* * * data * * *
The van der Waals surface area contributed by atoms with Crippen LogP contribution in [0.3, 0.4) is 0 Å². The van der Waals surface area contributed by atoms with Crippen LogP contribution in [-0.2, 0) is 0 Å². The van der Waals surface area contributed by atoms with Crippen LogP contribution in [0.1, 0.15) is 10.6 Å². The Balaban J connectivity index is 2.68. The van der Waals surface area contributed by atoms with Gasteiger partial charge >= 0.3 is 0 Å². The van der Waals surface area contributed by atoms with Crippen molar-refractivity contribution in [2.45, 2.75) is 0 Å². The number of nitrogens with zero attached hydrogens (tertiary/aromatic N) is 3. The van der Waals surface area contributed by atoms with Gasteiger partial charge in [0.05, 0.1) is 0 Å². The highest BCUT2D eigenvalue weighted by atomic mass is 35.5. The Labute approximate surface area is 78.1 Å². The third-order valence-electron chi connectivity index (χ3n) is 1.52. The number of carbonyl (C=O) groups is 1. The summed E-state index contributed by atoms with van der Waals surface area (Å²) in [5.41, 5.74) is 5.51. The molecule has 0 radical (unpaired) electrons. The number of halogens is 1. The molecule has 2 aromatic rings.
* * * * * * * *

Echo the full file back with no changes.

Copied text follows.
The van der Waals surface area contributed by atoms with Crippen LogP contribution in [0.3, 0.4) is 0 Å². The van der Waals surface area contributed by atoms with Crippen LogP contribution in [-0.2, 0) is 0 Å². The van der Waals surface area contributed by atoms with Crippen LogP contribution in [0.1, 0.15) is 10.6 Å². The Balaban J connectivity index is 2.68. The van der Waals surface area contributed by atoms with Gasteiger partial charge >= 0.3 is 0 Å². The van der Waals surface area contributed by atoms with Crippen molar-refractivity contribution in [2.45, 2.75) is 0 Å². The number of nitrogens with zero attached hydrogens (tertiary/aromatic N) is 3. The van der Waals surface area contributed by atoms with Gasteiger partial charge in [0.05, 0.1) is 0 Å². The highest BCUT2D eigenvalue weighted by atomic mass is 35.5. The Labute approximate surface area is 78.1 Å². The third-order valence-electron chi connectivity index (χ3n) is 1.52. The number of carbonyl (C=O) groups is 1. The summed E-state index contributed by atoms with van der Waals surface area (Å²) in [5.41, 5.74) is 5.51. The molecule has 0 radical (unpaired) electrons. The number of halogens is 1. The molecule has 2 aromatic rings.